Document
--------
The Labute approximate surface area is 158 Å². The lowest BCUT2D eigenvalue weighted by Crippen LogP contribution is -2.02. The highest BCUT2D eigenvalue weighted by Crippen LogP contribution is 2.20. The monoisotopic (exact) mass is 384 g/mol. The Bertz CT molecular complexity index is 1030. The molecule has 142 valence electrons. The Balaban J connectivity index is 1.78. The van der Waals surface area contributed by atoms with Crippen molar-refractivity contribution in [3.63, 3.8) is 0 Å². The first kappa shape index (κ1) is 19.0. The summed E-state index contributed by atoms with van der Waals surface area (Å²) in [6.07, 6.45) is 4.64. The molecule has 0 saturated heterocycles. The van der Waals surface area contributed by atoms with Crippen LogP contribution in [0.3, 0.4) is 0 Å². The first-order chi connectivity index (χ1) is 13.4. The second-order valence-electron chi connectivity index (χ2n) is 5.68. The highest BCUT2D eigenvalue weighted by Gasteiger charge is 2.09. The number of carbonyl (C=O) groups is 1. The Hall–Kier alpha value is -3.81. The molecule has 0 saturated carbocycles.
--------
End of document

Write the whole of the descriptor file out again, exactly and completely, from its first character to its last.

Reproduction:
The Labute approximate surface area is 158 Å². The lowest BCUT2D eigenvalue weighted by Crippen LogP contribution is -2.02. The highest BCUT2D eigenvalue weighted by Crippen LogP contribution is 2.20. The monoisotopic (exact) mass is 384 g/mol. The Bertz CT molecular complexity index is 1030. The molecule has 142 valence electrons. The Balaban J connectivity index is 1.78. The van der Waals surface area contributed by atoms with Crippen molar-refractivity contribution in [3.63, 3.8) is 0 Å². The first kappa shape index (κ1) is 19.0. The summed E-state index contributed by atoms with van der Waals surface area (Å²) in [6.07, 6.45) is 4.64. The molecule has 0 saturated heterocycles. The van der Waals surface area contributed by atoms with Crippen LogP contribution in [0.3, 0.4) is 0 Å². The first-order chi connectivity index (χ1) is 13.4. The second-order valence-electron chi connectivity index (χ2n) is 5.68. The highest BCUT2D eigenvalue weighted by Gasteiger charge is 2.09. The number of carbonyl (C=O) groups is 1. The Hall–Kier alpha value is -3.81. The molecule has 0 saturated carbocycles.